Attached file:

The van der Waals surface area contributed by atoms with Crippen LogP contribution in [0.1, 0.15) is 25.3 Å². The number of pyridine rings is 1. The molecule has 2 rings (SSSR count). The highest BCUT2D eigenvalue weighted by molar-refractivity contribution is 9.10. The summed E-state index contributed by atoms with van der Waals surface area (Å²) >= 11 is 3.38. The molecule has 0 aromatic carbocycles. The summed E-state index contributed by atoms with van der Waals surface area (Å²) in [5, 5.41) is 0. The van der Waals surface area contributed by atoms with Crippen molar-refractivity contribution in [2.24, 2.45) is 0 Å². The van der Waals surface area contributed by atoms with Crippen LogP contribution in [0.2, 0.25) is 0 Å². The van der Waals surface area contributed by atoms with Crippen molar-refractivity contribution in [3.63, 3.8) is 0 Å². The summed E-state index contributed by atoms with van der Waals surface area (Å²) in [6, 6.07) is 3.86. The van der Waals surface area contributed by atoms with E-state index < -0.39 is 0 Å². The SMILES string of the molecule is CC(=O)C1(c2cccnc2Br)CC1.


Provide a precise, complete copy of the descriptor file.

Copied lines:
The van der Waals surface area contributed by atoms with Crippen LogP contribution in [0.1, 0.15) is 25.3 Å². The number of pyridine rings is 1. The molecule has 2 rings (SSSR count). The highest BCUT2D eigenvalue weighted by molar-refractivity contribution is 9.10. The summed E-state index contributed by atoms with van der Waals surface area (Å²) >= 11 is 3.38. The molecule has 0 aromatic carbocycles. The summed E-state index contributed by atoms with van der Waals surface area (Å²) in [5, 5.41) is 0. The van der Waals surface area contributed by atoms with Crippen molar-refractivity contribution in [2.24, 2.45) is 0 Å². The van der Waals surface area contributed by atoms with Crippen LogP contribution in [0.2, 0.25) is 0 Å². The van der Waals surface area contributed by atoms with Crippen molar-refractivity contribution in [3.63, 3.8) is 0 Å². The summed E-state index contributed by atoms with van der Waals surface area (Å²) in [6, 6.07) is 3.86. The van der Waals surface area contributed by atoms with E-state index < -0.39 is 0 Å². The SMILES string of the molecule is CC(=O)C1(c2cccnc2Br)CC1.